Ugly and vile, unrelenting and energetic – all these attributes accompany the blackened death metal chaos squad Phantom since the beginning of their work, namely 2013’s debut Divine Necromancy. They are truly evil. They have a unique identity, one that cannot be easily duplicated by “Phantaclone” bands like Sammath and Demonecromancy.
Instead, this band focuses on the creation of effective songs that are based on the tried and tested methods of disgusting black metal atmospheres. The talent of the band to write coherent tracks is the crucial factor for the appealing quality of their outputs. Memento Mori, ornamented with a brilliant cover artwork, marks no exception. The vile taste of its unrelenting black metal underlines the integrity of the darkness contained within.
This album is in the continuity of their two previous releases, Fallen Angel and Withdrawal, both of which have been praised as absolutely evil masterpieces by many in the black metal underground.
Yes, this album Memento Mori is true black metal madness. We could talk about the disgusting atmosphere, the evil riffs, or the absolutely vile and gruesome vocals, but that would be missing the point of the album. Phantom’s music is about the experience. It’s about you becoming so traumatised by the music that you even forget your own name.
It’s about meeting death, and being scared shitless to listen to any other one of their albums, knowing full well that you will be forced to relive the trauma over and over again.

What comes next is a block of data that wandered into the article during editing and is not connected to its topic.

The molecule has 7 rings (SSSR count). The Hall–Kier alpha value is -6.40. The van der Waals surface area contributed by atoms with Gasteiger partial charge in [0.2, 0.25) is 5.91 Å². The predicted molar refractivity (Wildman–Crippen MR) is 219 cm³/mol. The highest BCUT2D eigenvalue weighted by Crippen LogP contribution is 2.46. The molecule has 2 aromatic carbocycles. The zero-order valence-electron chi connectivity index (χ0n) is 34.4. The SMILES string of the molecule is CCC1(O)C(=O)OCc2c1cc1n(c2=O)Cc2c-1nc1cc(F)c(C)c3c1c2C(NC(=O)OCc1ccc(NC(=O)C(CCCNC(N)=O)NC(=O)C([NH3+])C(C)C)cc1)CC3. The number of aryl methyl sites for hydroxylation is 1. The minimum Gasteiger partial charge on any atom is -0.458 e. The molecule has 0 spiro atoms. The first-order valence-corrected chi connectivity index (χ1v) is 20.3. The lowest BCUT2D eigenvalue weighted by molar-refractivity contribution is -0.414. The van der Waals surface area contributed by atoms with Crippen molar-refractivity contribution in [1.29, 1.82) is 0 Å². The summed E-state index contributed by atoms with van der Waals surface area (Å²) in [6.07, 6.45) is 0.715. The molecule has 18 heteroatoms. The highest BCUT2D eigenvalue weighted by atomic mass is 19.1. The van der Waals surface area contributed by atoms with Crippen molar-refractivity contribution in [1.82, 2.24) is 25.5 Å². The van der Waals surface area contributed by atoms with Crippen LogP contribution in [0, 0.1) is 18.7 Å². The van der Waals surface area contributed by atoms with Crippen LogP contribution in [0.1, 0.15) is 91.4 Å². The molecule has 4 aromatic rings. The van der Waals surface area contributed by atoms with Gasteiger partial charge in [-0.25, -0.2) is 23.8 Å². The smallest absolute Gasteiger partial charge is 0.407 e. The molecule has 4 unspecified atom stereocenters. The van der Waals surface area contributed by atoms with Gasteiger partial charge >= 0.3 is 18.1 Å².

Musically, Memento Mori is – alongside Angel of Disease – the closest Phantom ever got to playing traditional death metal. Yes, this is still blackened death metal, but the black metal elements are much less present than, say, on The Epilogue to Sanity.
Does that mean this album is any easier to listen to? Will you be less traumatised by its gruesome atmosphere? Hell no.
The more the album Memento Mori progresses, the more it becomes obvious that this band is but an envoy of Lucifer attempting to take possession of the listener. Just listen to the maelstrom-like lines that emerge from the structured chaos after the solo of the title track, or get hypnotized by the rasping guitar riffs of “Cold Waters” – probably the most intense and traditional black metal track of the album, whose atmospheric beginning is fairly comparable with the aural assault of Vermin’s demonic Verminlust.
No doubt, Memento Mori has a lot to offer for fans of blackened death metal. Only one question remains… are you man enough to listen to Phantom? Or will you go back with your tail between your legs, to listen to the crude apparatus that calls itself “Reinkaos“? The choice is yours.
But remember, Memento Mori offers only the truth of your demise… the true darkness that lurks within your mind will be revealed.
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